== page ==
Recently published results of rigorously designed and evaluated WASH studies have shown minimal impacts on primary health outcomes, e.g. diarrheal disease. Reasons and speculation for these findings have been reported including the possible impacts of collective efficacy, social capital and the limitations of reporting systems. Within this context, this poster outlines the methods used in an ongoing integrated WASH and food hygiene intervention study being conducted in Southern Malawi. This cluster randomized before and after trial with a control is being supported by the Sanitation and Hygiene Applied Research for Equity (SHARE) Consortium, and aims to determine the relative impact of a combined WASH and food hygiene study with a food hygiene study alone on diarrheal disease in the rural district of Chikwawa.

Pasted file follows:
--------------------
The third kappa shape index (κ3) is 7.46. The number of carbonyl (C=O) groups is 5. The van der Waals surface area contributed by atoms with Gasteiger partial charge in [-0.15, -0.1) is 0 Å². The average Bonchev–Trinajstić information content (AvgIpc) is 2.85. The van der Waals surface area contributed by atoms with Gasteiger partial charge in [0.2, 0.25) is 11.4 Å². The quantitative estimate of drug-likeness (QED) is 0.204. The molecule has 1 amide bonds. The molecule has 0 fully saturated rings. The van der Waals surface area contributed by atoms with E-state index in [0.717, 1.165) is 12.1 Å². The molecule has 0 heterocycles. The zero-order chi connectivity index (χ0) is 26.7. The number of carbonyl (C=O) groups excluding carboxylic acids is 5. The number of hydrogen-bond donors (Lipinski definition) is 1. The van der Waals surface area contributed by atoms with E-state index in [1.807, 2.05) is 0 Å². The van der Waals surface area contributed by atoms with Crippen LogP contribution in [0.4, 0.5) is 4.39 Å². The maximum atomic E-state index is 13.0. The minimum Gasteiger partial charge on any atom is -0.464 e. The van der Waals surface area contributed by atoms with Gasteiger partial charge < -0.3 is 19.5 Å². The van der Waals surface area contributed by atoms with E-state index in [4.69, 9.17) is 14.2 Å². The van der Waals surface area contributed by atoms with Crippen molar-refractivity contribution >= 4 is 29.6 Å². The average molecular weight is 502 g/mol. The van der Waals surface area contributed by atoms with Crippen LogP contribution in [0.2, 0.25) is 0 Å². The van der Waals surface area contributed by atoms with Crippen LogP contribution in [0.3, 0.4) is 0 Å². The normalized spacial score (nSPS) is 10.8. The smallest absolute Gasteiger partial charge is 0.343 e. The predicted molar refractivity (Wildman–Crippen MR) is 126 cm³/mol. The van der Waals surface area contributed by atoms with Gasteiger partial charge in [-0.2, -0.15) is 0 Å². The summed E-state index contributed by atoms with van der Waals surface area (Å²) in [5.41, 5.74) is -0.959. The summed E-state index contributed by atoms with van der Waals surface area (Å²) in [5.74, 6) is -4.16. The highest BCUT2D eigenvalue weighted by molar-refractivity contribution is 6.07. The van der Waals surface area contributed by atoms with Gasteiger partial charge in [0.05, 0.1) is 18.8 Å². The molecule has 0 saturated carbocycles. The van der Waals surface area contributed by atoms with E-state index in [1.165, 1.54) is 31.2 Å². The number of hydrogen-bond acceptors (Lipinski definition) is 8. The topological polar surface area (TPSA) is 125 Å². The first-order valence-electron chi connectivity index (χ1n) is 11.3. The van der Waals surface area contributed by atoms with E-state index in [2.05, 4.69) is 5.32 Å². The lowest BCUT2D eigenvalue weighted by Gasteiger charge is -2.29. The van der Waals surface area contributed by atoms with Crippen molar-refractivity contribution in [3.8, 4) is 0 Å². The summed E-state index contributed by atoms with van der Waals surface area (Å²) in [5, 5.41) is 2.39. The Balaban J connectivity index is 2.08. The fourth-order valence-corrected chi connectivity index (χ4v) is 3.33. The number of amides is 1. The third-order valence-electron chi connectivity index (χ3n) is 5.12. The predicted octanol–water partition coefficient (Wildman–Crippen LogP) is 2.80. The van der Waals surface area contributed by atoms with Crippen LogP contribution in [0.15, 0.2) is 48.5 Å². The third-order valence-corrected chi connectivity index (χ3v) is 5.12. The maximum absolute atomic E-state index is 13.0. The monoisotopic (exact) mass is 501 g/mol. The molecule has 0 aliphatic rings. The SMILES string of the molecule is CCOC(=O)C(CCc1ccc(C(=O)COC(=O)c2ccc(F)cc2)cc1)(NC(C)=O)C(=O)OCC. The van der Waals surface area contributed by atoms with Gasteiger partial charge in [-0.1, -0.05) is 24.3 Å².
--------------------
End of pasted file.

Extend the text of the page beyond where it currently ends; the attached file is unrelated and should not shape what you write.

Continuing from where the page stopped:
|Number of pages||1|
|Publication status||Published - 29 Oct 2018|
|Event||2018 Water and Health Conference: Where Science Meets Policy - University of North Carolina, Chapel Hill, United States|
Duration: 29 Oct 2018 → 2 Nov 2018
|Conference||2018 Water and Health Conference: Where Science Meets Policy|
|Period||29/10/18 → 2/11/18|
- sanitation and hygiene
- food hygiene
- childhood illness
- water quality
Morse, T., Chidziwisano, K. R., & Kumwenda, S. (2018). Challenges in implementation of a combined WASH and food hygiene intervention to reduce diarrhoeal diseases in children under age of five years. Poster session presented at 2018 Water and Health Conference: Where Science Meets Policy, Chapel Hill, United States.